The rate of a chemical reaction can be measured either by how quickly reactants are used up or how quickly the products are formed.
The rate of reaction can be calculated using the following equation:
The units for rate of reaction will usually be grams per min (g/min)
An investigation of the reaction between marble chips and hydrochloric acid:
Marble chips, calcium carbonate (CaCO3) react with hydrochloric acid (HCl) to produce carbon dioxide gas. Calcium chloride solution is also formed.
Using the apparatus shown the change in mass of carbon dioxide can be measure with time.
As the marble chips react with the acid, carbon dioxide is given off.
The purpose of the cotton wool is to allow carbon dioxide to escape, but to stop any acid from spraying out.
The mass of carbon dioxide lost is measured at intervals, and a graph is plotted:
Experiment to investigate the effects of changes in surface area of solid on the rate of a reaction:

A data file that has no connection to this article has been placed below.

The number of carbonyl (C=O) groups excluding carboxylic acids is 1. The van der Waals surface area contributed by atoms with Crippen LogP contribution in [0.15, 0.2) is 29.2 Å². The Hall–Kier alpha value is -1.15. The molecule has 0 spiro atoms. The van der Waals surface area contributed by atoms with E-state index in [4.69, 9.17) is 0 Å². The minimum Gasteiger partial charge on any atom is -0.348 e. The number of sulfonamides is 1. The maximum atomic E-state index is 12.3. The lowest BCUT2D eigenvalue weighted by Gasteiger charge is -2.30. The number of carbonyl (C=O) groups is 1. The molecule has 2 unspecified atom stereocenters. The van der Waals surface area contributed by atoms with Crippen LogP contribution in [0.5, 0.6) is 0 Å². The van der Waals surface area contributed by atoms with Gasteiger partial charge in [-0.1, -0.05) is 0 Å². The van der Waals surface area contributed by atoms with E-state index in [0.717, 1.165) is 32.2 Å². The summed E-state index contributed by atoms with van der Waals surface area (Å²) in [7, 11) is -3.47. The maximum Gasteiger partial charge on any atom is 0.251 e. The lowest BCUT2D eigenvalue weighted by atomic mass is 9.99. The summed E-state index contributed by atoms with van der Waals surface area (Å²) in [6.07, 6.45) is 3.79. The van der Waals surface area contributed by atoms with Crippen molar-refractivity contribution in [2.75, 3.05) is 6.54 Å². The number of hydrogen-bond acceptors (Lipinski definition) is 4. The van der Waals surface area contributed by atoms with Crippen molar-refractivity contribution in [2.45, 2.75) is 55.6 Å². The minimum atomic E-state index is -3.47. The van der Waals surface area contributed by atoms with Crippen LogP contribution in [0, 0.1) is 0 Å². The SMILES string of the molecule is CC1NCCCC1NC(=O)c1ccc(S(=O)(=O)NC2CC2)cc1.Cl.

The experiment is repeated using the exact same quantities of everything but using larger chips. For a given quantity, if the chips are larger then the surface area is lesson. So reaction with the larger chips happens more slowly.
Both sets of results are plotted on the same graph.
Experiment to investigate the effects of changes in concentration of solutions on the rate of a reaction:
The experiment is again repeated using the exact same quantities of everything but this time with half the concentration of acid. The marble chips must however be in excess. The reaction with the half the concentration of acid happens slower and produces half the amount of carbon dioxide.